My First Kindle
(A love letter to Amazon).
The Kindle is a beautiful device
Two weeks ago I finally bought a 3G Kindle from Amazon. Two years ago I had bought another e-reader, Sony’s Librié. It was fine, but buying books from the Sony’s website, and then sending them to the device via USB, was quite cumbersome. So much so that I never bought even one book; I read 2-3 free books with it and then forgot about the thing.
But the Kindle is something else! It syncs via Wifi and free 3G (3G models only, obviously). 3G is really free: no recurring charges, nothing. In France you can only browse the Kindle store while on 3G, but it’s still super cool.
(How it works is that Amazon subsidizes the cost of the connection while you browse; when you buy a book, editors contribute to the download costs in proportion to the size of the book.)
The Kindle is a joy to use. It’s readable in every condition: bright sunshine, the comfort of one’s bedroom, anywhere. It’s light, it’s small. It’s beautiful. The battery lasts forever.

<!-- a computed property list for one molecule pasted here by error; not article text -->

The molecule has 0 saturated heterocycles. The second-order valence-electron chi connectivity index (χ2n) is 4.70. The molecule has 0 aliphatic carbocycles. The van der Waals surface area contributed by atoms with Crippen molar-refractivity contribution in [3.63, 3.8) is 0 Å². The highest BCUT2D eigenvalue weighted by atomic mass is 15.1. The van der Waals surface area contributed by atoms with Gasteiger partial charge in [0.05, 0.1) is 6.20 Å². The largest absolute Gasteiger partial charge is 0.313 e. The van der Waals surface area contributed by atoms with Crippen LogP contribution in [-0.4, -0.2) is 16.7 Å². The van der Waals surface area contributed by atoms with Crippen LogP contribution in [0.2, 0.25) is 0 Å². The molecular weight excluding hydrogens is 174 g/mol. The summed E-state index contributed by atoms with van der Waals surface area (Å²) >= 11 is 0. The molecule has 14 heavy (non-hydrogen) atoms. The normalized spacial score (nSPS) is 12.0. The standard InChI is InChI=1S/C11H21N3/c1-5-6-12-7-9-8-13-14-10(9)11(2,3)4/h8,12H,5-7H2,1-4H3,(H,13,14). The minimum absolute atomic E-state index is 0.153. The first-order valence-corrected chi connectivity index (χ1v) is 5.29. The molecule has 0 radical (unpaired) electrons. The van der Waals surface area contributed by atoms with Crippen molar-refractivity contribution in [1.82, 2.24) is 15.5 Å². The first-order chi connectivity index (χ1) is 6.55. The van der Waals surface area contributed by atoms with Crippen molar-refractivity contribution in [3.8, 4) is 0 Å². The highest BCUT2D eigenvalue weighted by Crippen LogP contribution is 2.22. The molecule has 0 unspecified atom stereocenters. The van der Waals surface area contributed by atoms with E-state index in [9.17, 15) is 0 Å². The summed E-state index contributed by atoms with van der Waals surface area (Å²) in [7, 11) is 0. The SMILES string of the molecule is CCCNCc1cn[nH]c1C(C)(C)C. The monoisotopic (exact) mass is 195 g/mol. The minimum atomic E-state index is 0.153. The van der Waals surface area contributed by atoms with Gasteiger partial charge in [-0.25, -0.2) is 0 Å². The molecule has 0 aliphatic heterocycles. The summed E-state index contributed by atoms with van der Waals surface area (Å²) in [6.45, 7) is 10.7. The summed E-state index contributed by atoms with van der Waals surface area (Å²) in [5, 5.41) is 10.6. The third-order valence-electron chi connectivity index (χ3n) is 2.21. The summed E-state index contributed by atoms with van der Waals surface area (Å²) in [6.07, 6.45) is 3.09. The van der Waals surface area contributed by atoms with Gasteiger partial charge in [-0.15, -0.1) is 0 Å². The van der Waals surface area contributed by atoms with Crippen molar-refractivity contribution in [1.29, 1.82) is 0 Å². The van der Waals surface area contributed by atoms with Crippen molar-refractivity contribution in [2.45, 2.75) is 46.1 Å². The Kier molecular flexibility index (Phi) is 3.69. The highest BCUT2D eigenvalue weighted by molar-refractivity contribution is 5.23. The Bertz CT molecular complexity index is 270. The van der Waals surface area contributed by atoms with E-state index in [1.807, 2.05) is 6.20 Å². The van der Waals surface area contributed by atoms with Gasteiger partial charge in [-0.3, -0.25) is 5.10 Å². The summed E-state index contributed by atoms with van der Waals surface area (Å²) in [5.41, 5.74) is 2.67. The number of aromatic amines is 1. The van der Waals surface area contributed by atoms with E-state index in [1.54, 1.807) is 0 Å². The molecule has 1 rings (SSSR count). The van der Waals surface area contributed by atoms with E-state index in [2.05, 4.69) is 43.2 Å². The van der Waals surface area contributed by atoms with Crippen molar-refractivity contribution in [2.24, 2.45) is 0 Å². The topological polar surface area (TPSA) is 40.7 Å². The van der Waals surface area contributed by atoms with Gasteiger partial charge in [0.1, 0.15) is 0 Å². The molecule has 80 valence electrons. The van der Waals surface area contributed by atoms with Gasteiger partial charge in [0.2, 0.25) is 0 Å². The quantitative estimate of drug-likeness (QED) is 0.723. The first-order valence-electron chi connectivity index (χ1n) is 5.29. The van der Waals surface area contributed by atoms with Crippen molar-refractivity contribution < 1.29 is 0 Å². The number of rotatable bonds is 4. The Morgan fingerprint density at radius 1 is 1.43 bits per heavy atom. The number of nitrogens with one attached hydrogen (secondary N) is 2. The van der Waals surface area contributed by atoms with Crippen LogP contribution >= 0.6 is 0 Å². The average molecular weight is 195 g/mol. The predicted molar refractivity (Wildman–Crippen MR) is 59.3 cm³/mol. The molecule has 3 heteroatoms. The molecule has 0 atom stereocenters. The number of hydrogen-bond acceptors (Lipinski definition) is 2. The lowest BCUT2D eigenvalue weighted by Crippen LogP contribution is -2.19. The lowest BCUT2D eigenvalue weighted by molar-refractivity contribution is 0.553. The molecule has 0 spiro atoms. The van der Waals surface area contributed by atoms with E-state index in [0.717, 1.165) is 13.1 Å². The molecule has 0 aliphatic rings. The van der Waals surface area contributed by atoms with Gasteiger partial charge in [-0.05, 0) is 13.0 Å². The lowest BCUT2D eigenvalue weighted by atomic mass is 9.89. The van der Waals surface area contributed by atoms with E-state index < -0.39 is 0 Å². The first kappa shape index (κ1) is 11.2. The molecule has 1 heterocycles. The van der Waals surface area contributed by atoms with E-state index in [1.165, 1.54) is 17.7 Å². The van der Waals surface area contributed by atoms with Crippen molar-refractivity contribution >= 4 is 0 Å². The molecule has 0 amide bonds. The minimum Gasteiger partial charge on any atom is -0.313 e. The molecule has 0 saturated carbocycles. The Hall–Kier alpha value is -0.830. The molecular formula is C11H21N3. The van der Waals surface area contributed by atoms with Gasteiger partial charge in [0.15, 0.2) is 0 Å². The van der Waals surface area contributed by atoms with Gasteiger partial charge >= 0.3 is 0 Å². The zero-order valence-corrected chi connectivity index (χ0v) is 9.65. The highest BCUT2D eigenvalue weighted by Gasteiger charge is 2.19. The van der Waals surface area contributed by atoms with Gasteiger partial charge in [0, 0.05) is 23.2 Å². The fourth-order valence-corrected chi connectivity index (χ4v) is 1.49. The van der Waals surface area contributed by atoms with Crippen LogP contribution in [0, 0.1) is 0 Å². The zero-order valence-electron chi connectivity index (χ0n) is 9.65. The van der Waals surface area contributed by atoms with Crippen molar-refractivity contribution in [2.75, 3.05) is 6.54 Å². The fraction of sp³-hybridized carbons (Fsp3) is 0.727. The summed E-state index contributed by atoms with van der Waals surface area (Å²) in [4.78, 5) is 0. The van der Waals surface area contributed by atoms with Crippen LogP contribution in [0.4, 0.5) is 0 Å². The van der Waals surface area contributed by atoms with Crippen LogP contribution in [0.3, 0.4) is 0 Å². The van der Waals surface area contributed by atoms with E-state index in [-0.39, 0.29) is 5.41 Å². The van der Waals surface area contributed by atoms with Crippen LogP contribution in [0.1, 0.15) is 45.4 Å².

The iPad is from the USSR
I also own an iPad (actually, two, one for me and one for the kids). I was hoping to use it to read books, but it’s really not suited for this; outside, the screen turns into a perfect mirror; inside, it’s so bright it blinds you (even if you turn brightness all the way down; when reading you’re mostly staring at a white screen).
My kids love theirs, though; they use it to watch youtube clips. But I almost never use mine; typing on it is impossible; watching movies is clumsy.
In fact, compared to the Kindle, the iPad looks like a piece of military equipment from another era. It’s enormous. It’s heavy. There is absolutely no way to handle it properly (I tried three different casings, and every position possible). It breaks if it falls (and fall it does, with three young kids in the house). It’s always out of power. It takes a long time to recharge, via a proprietary connector.
You can hold the Kindle with one hand, change pages with that same hand, and not be tired or even feel uncomfortable.
Of course the iPad does many things, while the Kindle does just one; but this one thing it does perfectly. Single-purpose devices seem to still have a future.